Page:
Hansen asks a lot of questions about who the presence might be, how it is affiliated, is it happy. There are a few blips, the bear talks, “Let’s be friends,” but nothing substantive. Hansen asks for repeat blips to confirm it wasn’t a fluke. There are no repeats. The bear stays blessedly silent.

In the feedback, there’s a lot of background noise. People on skateboards outside. Shuffling. Coughing.  More than a few muttered “sorrys” in the darkness. I promise you, not all of them are mine.

Two guys sitting against the wall under the whiteboard report they caught on infrared some glowing orbs coming from around Hansen. He looks, at least to me, somewhat dubious. Maybe I’m just dubious. But then again, I’m almost out of tea.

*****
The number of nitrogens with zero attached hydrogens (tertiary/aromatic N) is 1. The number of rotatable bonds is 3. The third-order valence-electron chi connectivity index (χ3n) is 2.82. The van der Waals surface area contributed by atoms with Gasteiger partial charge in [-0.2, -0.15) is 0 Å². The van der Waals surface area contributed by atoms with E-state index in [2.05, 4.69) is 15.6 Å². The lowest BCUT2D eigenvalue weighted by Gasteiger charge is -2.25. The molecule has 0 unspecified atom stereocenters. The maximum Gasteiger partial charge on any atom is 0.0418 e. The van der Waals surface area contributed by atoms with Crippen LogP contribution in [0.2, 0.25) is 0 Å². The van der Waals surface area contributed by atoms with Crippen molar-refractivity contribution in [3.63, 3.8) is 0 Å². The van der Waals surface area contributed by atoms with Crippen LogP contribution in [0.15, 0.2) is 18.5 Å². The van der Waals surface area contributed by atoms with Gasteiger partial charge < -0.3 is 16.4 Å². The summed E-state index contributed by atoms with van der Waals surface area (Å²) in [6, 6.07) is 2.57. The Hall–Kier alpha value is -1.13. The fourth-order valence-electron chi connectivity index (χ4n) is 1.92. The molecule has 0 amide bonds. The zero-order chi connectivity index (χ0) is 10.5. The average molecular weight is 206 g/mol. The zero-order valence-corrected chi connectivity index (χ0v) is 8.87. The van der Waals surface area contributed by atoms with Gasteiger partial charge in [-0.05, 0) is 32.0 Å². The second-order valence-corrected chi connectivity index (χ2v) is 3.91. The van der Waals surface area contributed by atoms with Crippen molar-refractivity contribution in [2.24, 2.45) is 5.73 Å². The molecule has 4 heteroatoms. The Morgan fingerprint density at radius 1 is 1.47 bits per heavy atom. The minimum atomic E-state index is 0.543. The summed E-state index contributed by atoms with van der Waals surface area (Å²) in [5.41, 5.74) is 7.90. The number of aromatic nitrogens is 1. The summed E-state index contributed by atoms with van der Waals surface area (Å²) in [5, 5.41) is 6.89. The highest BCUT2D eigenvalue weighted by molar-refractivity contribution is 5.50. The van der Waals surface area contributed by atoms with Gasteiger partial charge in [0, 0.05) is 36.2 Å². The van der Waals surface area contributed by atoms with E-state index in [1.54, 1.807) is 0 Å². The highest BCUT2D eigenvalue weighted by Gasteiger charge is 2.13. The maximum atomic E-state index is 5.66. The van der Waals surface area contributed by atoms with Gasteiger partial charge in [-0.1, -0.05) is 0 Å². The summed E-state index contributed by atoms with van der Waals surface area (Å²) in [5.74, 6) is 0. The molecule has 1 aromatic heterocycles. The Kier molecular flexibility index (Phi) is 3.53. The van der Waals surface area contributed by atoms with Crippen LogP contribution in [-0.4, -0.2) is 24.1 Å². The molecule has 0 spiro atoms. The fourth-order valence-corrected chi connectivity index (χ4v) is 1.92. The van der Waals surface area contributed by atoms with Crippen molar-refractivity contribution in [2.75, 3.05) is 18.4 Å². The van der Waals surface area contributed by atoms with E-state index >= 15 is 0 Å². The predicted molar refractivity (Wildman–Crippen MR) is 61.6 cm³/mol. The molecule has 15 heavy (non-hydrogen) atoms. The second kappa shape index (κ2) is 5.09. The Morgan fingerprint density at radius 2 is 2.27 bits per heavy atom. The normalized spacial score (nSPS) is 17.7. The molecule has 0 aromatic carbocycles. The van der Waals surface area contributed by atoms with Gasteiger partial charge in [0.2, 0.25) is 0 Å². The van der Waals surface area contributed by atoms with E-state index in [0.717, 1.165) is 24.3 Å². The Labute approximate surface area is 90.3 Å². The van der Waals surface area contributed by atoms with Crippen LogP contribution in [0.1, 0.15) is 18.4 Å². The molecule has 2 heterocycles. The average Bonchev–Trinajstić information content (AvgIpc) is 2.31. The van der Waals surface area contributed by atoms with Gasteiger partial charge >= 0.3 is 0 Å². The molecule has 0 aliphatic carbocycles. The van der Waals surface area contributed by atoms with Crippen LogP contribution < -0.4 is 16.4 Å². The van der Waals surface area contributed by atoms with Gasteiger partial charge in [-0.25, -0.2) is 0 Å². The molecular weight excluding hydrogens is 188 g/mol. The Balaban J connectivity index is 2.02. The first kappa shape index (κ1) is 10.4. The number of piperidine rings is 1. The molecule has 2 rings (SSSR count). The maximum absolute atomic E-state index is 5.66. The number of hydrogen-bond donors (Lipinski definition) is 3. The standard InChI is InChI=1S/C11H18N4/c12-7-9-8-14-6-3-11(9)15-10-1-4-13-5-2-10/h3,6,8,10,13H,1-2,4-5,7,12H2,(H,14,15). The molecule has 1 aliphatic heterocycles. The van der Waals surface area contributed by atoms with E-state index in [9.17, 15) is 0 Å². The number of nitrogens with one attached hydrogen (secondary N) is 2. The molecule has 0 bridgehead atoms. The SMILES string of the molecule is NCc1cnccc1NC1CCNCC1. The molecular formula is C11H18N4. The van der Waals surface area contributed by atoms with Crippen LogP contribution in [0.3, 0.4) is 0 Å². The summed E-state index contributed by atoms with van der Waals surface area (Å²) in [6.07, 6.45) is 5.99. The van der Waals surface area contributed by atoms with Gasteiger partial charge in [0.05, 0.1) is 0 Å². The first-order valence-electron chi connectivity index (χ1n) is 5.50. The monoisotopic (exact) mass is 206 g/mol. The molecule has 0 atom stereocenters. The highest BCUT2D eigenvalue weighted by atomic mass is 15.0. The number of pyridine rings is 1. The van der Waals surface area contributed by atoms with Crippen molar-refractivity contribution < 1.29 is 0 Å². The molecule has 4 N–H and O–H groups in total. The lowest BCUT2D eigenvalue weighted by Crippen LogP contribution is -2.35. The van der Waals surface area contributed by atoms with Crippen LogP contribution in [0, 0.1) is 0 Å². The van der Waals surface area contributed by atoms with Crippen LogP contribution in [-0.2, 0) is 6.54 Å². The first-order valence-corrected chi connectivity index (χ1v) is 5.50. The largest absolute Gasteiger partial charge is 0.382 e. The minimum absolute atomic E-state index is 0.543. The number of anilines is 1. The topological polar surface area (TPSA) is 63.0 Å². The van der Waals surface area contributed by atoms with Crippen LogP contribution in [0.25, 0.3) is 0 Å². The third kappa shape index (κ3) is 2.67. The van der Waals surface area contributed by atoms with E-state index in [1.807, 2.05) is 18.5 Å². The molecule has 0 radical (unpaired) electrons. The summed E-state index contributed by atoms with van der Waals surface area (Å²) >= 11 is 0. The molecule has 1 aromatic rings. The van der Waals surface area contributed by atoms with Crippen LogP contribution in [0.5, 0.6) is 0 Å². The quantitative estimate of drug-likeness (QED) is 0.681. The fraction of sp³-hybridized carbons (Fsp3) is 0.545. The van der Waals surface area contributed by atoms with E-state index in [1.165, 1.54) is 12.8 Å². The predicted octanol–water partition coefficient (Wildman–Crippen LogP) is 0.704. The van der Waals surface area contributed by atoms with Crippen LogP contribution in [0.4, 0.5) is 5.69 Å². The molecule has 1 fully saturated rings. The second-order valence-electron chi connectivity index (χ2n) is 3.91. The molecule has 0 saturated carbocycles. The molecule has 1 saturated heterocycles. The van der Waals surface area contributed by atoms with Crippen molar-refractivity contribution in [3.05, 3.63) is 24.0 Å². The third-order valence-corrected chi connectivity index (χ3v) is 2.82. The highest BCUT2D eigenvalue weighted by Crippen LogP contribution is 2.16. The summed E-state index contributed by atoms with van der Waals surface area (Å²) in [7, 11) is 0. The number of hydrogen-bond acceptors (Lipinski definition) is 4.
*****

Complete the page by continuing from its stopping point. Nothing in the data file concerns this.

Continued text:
With a decided lack of activity in the readings, Hansen motions to break the pack in two: one to stay and one to head over to the Waltmar Theatre, where someone had once reported seeing a figure on the catwalk.

Hansen reasons that smaller groups may get more activity. I tail the group headed to Waltmar, jangling bags in tow.

The skeptic in me, the skeptic in you


On the other side of the stats about belief in the supernatural are the non-believers — the skeptics, if you will. Bader’s team reported that 49.7 percent of Americans have no paranormal belief at all. You can look at the stats this way: In a room full of skeptics, you’re still likely to find some believers, no matter how mild. Or in this case, the other way around.